February 4, 2021 Comments Off on GWG Holdings (GWGH) UPDATE – Sept. 8, 2021 – GWG “L Bonds” – Securities Investigation Blog, Current Investigations

GWG Holdings (GWGH) UPDATE – Sept. 8, 2021 – GWG “L Bonds” – Securities Investigation

GWG Holdings (GWGH) Update - GWG Life “L Bonds”, featured by top securities fraud attorneys, The White Law Group

GWG L Bonds, Liquidity Bonds – on Investigation –*UPDATE on September 8, 2021*

The White Law Group continues to investigate potential securities claims involving broker dealers who may have improperly recommended GWG Holdings offerings to investors. 

GWG Holdings Inc. (GWGH) finances its portfolio of life insurance assets through the sale of alternative investment products, according to its website. Although these products are touted as offering potentially higher yields than other investment assets that are correlated with the traditional stock and bond markets, they may come at a much greater risk to investors.

GWGH has been selling L Bonds since January 2012 under the name “Renewable Secured Debentures”. These debt securities were re-named “L Bonds” in January 2015, according to a June 3, 2020 prospectus.  In 2020, the company launched a new offering called the Liquidity Bond 2020, constituting secured debt of GWG Holdings, Inc.

September 8, 2021, UPDATE – Fails to File Financial Reports and Suspends L Bond offering

GWG has not filed its annual report for the year ending December 31, 2020, and has not filed its form 10-Q for the quarter ending March 31, 2021. GWG reported that it is working to complete restatements regarding the financial statements in its 2019 annual report and its quarterly reports for the first three quarters of 2020. GWG notes that it “is unable at this point to estimate when those restatements will be complete.”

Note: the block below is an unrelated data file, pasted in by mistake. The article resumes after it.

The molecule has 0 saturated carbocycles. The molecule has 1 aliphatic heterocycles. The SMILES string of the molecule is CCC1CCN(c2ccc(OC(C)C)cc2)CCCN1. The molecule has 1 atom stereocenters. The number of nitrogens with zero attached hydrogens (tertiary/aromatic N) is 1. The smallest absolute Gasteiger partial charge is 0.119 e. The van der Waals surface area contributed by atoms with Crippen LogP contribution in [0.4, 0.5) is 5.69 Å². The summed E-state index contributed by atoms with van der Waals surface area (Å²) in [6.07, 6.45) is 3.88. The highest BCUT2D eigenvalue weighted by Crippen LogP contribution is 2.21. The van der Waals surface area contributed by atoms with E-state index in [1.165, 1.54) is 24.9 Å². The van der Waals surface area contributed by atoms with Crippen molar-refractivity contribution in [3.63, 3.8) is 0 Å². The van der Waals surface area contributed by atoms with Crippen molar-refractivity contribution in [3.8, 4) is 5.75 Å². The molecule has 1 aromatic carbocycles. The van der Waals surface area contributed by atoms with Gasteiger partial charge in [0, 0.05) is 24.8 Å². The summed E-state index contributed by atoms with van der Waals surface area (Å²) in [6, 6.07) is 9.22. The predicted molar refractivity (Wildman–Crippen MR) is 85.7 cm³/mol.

After failing to timely file its 2020 annual report, GWG suspended its offering of L Bonds. Further, several members of the Board of Directors reportedly resigned in the second quarter of 2021.

On August 1, 2021, GWG announced that its board of directors determined that certain previously issued financial statements including its annual report for the year ended 2019, and the quarterly reports for the first three quarters of 2020 “should no longer be relied upon.” GWG reported that the Board’s determination was based upon the consultation process with the SEC’s Office of the Chief Accountant (SEC OCA). GWGH noted that following the consultation with the SEC OCA it will consolidate the trusts, that hold secondary alternative assets that GWG has provided loan financing to as part of its core strategy, into its financial statements. 

GWG further noted that “these restatements do not arise from or cause any negative changes in the Company’s operations, the underlying economics attributable to the Company or its subsidiaries, the terms of the Company’s existing assets, or its expected prospects for future business.” GWG says that it continues to make all required payments under its L Bonds and preferred equity and is working on financing options to further supplement its cash position. 

What is an L Bond?

An L bond is an alternative investment vehicle that attempts to provide a high yield for a lender in exchange for bearing the risk that an insurance policy premium or benefits may not be paid. An L bond is an unrated life insurance bond that is used to finance the purchase and premium payments of life insurance settlement contracts purchased in the secondary market.

L Bonds were publicly offered and sold on a continuous basis in 2014, 2017 and again in 2020 for a total of $4 billion in principal. The most recent offering will reportedly run on a continuous basis through June 2023, according to the prospectus.